GLADSTONE AND CHRISTIAN ART, 1832–1854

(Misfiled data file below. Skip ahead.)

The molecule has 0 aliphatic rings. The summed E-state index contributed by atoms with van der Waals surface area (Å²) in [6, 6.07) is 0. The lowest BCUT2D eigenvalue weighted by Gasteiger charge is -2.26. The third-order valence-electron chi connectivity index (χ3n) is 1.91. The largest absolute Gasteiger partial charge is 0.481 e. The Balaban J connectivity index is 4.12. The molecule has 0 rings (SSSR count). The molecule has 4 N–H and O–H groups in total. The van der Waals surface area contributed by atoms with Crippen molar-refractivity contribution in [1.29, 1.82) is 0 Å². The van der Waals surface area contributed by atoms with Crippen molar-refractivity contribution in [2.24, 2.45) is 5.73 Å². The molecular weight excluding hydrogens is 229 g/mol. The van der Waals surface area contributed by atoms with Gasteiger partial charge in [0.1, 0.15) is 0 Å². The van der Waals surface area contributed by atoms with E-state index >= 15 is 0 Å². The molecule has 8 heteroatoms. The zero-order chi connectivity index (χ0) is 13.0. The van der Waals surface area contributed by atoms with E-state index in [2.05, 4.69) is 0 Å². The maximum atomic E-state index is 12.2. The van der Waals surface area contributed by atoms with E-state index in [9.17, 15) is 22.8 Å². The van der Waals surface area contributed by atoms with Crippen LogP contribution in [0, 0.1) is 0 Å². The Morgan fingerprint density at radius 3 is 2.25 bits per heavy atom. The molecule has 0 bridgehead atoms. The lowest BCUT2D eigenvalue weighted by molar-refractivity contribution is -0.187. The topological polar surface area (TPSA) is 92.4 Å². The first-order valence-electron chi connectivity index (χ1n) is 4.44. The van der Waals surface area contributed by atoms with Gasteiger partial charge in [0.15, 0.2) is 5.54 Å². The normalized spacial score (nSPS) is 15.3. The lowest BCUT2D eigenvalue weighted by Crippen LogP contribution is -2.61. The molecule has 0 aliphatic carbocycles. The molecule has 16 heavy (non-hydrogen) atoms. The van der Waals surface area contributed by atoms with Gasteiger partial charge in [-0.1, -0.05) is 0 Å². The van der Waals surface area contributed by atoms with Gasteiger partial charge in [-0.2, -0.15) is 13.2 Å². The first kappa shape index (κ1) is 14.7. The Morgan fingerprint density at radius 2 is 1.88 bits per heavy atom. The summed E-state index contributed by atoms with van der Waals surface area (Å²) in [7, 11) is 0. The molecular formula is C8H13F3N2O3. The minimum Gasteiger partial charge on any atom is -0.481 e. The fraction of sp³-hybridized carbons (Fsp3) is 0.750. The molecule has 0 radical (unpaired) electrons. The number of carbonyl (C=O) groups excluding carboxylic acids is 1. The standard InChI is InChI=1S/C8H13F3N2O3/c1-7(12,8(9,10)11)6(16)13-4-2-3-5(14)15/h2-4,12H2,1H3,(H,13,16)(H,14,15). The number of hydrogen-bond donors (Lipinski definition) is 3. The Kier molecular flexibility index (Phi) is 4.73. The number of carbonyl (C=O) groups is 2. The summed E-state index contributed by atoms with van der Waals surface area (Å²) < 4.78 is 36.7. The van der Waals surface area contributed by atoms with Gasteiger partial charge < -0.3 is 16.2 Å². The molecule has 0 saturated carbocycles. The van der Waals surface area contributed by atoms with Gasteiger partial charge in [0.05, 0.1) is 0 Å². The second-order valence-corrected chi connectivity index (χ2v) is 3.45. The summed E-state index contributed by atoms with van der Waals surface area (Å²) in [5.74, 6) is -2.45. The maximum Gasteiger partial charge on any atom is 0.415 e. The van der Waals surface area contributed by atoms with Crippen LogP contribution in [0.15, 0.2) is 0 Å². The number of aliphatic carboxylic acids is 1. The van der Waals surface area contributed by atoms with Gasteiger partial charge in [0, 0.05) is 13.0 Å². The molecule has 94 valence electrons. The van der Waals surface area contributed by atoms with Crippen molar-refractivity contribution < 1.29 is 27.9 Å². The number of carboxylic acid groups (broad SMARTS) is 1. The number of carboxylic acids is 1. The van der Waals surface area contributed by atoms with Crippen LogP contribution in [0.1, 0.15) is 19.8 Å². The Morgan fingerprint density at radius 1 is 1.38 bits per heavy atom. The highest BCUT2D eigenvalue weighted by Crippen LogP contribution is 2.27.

Although his activity as a private collector has been documented, the extent to which William Ewart Gladstone's interest in art was implicated in his thought on church and state has been overlooked. Previously unnoticed memoranda and correspondence of the 1830s and 1840s with the French art historian and Roman Catholic thinker, François Rio, demonstrate a fascination with religious painting of early Renaissance Italy, of the sort which only came to be appreciated in Britain many years later. For Rio, however, introducing Gladstone to ‘Christian art’ was as much about encouraging Gladstone in his hopes of reuniting the Protestant and Catholic churches as it was about reforming his taste. The manuscripts considered here show Gladstone to have viewed art history in terms of a struggle between sanctity and sensuality, visualized in terms both of the individual as well as of nationalities. In so far as the young Conservative politician formulated this history in tandem with his theory of the religious personality of the state, a study of his model of Christian art's development affords a new path into an old debate: did Gladstone betray the principles of his first book, The state in its relations with the church (1838) in his subsequent political evolution into Liberal statesman?